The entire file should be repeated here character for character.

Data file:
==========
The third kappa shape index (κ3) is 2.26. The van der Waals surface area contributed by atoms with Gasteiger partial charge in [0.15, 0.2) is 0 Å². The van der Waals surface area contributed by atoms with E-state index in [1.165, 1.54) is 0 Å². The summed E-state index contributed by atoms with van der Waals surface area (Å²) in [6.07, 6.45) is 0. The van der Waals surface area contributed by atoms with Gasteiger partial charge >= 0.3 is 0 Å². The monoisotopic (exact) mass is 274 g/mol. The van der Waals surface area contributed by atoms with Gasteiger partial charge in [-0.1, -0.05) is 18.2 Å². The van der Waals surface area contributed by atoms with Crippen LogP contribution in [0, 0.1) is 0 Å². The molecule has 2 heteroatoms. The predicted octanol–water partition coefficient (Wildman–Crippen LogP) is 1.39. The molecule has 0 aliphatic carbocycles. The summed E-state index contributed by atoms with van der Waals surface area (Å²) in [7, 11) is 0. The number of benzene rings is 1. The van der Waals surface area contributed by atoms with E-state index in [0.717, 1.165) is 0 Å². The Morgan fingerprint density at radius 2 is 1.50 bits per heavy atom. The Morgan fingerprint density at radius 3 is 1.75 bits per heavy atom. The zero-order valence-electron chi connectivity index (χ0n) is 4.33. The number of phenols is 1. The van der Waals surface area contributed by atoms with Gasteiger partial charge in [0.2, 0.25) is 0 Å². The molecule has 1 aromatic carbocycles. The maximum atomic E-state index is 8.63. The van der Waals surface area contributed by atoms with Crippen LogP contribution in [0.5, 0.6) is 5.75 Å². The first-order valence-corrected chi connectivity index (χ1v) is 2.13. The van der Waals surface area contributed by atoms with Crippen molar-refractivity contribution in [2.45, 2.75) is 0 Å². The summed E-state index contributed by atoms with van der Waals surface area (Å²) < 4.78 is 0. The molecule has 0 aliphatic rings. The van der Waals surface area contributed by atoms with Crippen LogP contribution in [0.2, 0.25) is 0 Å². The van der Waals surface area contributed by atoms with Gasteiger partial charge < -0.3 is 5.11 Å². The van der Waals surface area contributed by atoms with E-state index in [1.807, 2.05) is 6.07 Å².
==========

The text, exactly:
The third kappa shape index (κ3) is 2.26. The van der Waals surface area contributed by atoms with Gasteiger partial charge in [0.15, 0.2) is 0 Å². The van der Waals surface area contributed by atoms with E-state index in [1.165, 1.54) is 0 Å². The summed E-state index contributed by atoms with van der Waals surface area (Å²) in [6.07, 6.45) is 0. The van der Waals surface area contributed by atoms with Gasteiger partial charge >= 0.3 is 0 Å². The monoisotopic (exact) mass is 274 g/mol. The van der Waals surface area contributed by atoms with Gasteiger partial charge in [-0.1, -0.05) is 18.2 Å². The van der Waals surface area contributed by atoms with Crippen LogP contribution in [0, 0.1) is 0 Å². The molecule has 2 heteroatoms. The predicted octanol–water partition coefficient (Wildman–Crippen LogP) is 1.39. The molecule has 0 aliphatic carbocycles. The summed E-state index contributed by atoms with van der Waals surface area (Å²) in [7, 11) is 0. The number of benzene rings is 1. The van der Waals surface area contributed by atoms with E-state index in [0.717, 1.165) is 0 Å². The Morgan fingerprint density at radius 2 is 1.50 bits per heavy atom. The Morgan fingerprint density at radius 3 is 1.75 bits per heavy atom. The zero-order valence-electron chi connectivity index (χ0n) is 4.33. The number of phenols is 1. The van der Waals surface area contributed by atoms with Gasteiger partial charge in [0.2, 0.25) is 0 Å². The molecule has 1 aromatic carbocycles. The maximum atomic E-state index is 8.63. The van der Waals surface area contributed by atoms with Crippen LogP contribution in [0.5, 0.6) is 5.75 Å². The first-order valence-corrected chi connectivity index (χ1v) is 2.13. The van der Waals surface area contributed by atoms with Crippen molar-refractivity contribution in [2.45, 2.75) is 0 Å². The summed E-state index contributed by atoms with van der Waals surface area (Å²) < 4.78 is 0. The molecule has 0 aliphatic rings. The van der Waals surface area contributed by atoms with Crippen LogP contribution in [0.2, 0.25) is 0 Å². The van der Waals surface area contributed by atoms with Gasteiger partial charge < -0.3 is 5.11 Å². The van der Waals surface area contributed by atoms with E-state index in [1.807, 2.05) is 6.07 Å².